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Backup and restore configuration on a Linux package installation

It is recommended to keep a copy of /etc/gitlab, or at least of /etc/gitlab/gitlab-secrets.json, in a safe place. If you ever need to restore a GitLab application backup you need to also restore gitlab-secrets.json. If you do not, GitLab users who are using two-factor authentication will lose access to your GitLab server and ‘secure variables’ stored in GitLab CI will be lost.

It is not recommended to store your configuration backup in the same place as your application data backup, see below.

All configuration for Linux package installations is stored in /etc/gitlab. To backup your configuration, just run sudo gitlab-ctl backup-etc. It creates a tar archive in /etc/gitlab/config_backup/. Directory and backup files will be readable only to root.

Running sudo gitlab-ctl backup-etc --backup-path <DIRECTORY> will place the backup in the specified directory. The directory will be created if it does not exist. Absolute paths are recommended.

To create a daily application backup, edit the cron table for user root:

sudo crontab -e -u root

The cron table will appear in an editor.

Enter the command to create a tar file containing the contents of /etc/gitlab/. For example, schedule the backup to run every morning after a weekday, Tuesday (day 2) through Saturday (day 6):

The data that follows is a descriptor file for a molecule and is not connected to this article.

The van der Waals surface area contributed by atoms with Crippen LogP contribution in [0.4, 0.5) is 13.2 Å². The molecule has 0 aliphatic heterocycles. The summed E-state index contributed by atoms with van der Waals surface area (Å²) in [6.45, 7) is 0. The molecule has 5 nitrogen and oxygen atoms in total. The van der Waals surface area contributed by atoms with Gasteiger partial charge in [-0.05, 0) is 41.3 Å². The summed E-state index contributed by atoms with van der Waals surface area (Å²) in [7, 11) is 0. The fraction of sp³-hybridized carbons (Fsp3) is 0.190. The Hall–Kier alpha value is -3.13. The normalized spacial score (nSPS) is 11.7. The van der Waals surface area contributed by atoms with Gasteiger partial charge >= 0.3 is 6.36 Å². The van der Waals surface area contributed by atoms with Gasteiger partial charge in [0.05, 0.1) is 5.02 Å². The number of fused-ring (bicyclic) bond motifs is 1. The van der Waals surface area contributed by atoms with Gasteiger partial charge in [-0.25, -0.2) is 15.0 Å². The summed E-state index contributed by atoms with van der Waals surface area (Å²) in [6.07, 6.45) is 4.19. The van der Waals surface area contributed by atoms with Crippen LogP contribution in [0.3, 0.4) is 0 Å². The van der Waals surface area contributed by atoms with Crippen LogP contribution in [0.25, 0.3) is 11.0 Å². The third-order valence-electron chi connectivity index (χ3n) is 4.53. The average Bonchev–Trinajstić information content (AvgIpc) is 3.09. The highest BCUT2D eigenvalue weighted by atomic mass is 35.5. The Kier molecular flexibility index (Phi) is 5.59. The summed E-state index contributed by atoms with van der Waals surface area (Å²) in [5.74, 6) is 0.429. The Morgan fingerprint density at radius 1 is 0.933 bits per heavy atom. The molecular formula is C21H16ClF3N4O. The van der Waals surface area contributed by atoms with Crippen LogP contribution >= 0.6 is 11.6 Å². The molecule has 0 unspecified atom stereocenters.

15 04 * * 2-6  gitlab-ctl backup-etc && cd /etc/gitlab/config_backup && cp $(ls -t | head -n1) /secret/gitlab/backups/
Make sure that /secret/gitlab/backups/ exists.

You can extract the tar file as follows.

# Rename the existing /etc/gitlab, if any
sudo mv /etc/gitlab /etc/gitlab.$(date +%s)
# Change the example timestamp below for your configuration backup
sudo tar -xf gitlab_config_1487687824_2017_02_21.tar -C /

Remember to run sudo gitlab-ctl reconfigure after restoring a configuration backup.

Your machines SSH host keys are stored in a separate location at /etc/ssh/. Be sure to also backup and restore those keys to avoid man-in-the-middle attack warnings if you have to perform a full machine restore.

Limit backup lifetime for configuration backups (prune old backups)

GitLab configuration backups can be pruned using the same backup_keep_time setting that is used for the GitLab application backups

To make use of this setting, edit /etc/gitlab/gitlab.rb:

   ## Limit backup lifetime to 7 days - 604800 seconds
   gitlab_rails['backup_keep_time'] = 604800

The default backup_keep_time setting is 0 - which keeps all GitLab configuration and application backups.

Once a backup_keep_time is set - you can run sudo gitlab-ctl backup-etc --delete-old-backups to prune all backups older than the current time minus the backup_keep_time.

You can provide the parameter --no-delete-old-backups if you want to keep all existing backups.

If no parameter is provided the default is --delete-old-backups, which will delete any backups older than the current time minus the backup_keep_time, if backup_keep_time is greater than 0.

Separate configuration backups from application data